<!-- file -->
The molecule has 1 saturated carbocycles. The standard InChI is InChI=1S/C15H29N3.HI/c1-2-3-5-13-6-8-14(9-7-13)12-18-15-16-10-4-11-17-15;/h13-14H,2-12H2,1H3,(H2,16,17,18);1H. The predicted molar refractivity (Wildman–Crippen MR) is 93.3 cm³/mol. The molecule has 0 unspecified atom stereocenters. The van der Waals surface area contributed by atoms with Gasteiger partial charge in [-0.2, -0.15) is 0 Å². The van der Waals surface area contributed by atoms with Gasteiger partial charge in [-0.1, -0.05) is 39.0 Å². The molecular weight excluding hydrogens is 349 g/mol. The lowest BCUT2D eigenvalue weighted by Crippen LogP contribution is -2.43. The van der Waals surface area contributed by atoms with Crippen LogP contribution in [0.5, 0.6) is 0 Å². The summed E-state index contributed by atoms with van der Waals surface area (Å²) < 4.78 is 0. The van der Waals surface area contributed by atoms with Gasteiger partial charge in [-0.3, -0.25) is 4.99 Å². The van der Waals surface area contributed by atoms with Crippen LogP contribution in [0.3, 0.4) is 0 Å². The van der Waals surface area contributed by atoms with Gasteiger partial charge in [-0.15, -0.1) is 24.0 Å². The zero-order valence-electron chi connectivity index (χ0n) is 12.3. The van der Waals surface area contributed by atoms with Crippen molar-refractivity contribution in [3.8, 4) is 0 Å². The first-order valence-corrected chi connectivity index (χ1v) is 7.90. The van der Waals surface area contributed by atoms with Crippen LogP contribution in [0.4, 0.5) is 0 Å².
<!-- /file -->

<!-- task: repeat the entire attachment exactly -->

The molecule has 1 saturated carbocycles. The standard InChI is InChI=1S/C15H29N3.HI/c1-2-3-5-13-6-8-14(9-7-13)12-18-15-16-10-4-11-17-15;/h13-14H,2-12H2,1H3,(H2,16,17,18);1H. The predicted molar refractivity (Wildman–Crippen MR) is 93.3 cm³/mol. The molecule has 0 unspecified atom stereocenters. The van der Waals surface area contributed by atoms with Gasteiger partial charge in [-0.2, -0.15) is 0 Å². The van der Waals surface area contributed by atoms with Gasteiger partial charge in [-0.1, -0.05) is 39.0 Å². The molecular weight excluding hydrogens is 349 g/mol. The lowest BCUT2D eigenvalue weighted by Crippen LogP contribution is -2.43. The van der Waals surface area contributed by atoms with Crippen LogP contribution in [0.5, 0.6) is 0 Å². The summed E-state index contributed by atoms with van der Waals surface area (Å²) < 4.78 is 0. The van der Waals surface area contributed by atoms with Gasteiger partial charge in [-0.3, -0.25) is 4.99 Å². The van der Waals surface area contributed by atoms with Crippen LogP contribution in [0.3, 0.4) is 0 Å². The van der Waals surface area contributed by atoms with Gasteiger partial charge in [-0.15, -0.1) is 24.0 Å². The zero-order valence-electron chi connectivity index (χ0n) is 12.3. The van der Waals surface area contributed by atoms with Crippen molar-refractivity contribution in [3.8, 4) is 0 Å². The first-order valence-corrected chi connectivity index (χ1v) is 7.90. The van der Waals surface area contributed by atoms with Crippen LogP contribution in [0.4, 0.5) is 0 Å².